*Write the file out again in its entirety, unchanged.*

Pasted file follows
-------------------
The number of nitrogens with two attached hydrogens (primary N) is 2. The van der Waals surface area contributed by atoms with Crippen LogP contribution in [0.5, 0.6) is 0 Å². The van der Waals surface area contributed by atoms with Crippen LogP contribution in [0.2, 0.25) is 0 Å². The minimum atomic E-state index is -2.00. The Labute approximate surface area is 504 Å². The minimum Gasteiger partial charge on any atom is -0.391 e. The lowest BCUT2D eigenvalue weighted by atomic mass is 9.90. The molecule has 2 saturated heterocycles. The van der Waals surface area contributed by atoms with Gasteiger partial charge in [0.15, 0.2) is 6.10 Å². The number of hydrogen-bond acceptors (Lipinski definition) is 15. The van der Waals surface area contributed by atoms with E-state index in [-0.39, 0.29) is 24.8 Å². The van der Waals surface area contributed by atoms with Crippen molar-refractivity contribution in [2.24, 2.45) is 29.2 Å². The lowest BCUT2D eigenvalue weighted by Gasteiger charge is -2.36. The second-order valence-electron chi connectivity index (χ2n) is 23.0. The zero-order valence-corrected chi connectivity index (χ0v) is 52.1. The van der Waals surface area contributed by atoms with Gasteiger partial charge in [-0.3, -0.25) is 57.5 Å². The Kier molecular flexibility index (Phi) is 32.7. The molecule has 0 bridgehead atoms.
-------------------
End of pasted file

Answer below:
The number of nitrogens with two attached hydrogens (primary N) is 2. The van der Waals surface area contributed by atoms with Crippen LogP contribution in [0.5, 0.6) is 0 Å². The van der Waals surface area contributed by atoms with Crippen LogP contribution in [0.2, 0.25) is 0 Å². The minimum atomic E-state index is -2.00. The Labute approximate surface area is 504 Å². The minimum Gasteiger partial charge on any atom is -0.391 e. The lowest BCUT2D eigenvalue weighted by atomic mass is 9.90. The molecule has 2 saturated heterocycles. The van der Waals surface area contributed by atoms with Gasteiger partial charge in [0.15, 0.2) is 6.10 Å². The number of hydrogen-bond acceptors (Lipinski definition) is 15. The van der Waals surface area contributed by atoms with E-state index in [-0.39, 0.29) is 24.8 Å². The van der Waals surface area contributed by atoms with Crippen molar-refractivity contribution in [2.24, 2.45) is 29.2 Å². The lowest BCUT2D eigenvalue weighted by Gasteiger charge is -2.36. The second-order valence-electron chi connectivity index (χ2n) is 23.0. The zero-order valence-corrected chi connectivity index (χ0v) is 52.1. The van der Waals surface area contributed by atoms with Gasteiger partial charge in [-0.3, -0.25) is 57.5 Å². The Kier molecular flexibility index (Phi) is 32.7. The molecule has 0 bridgehead atoms.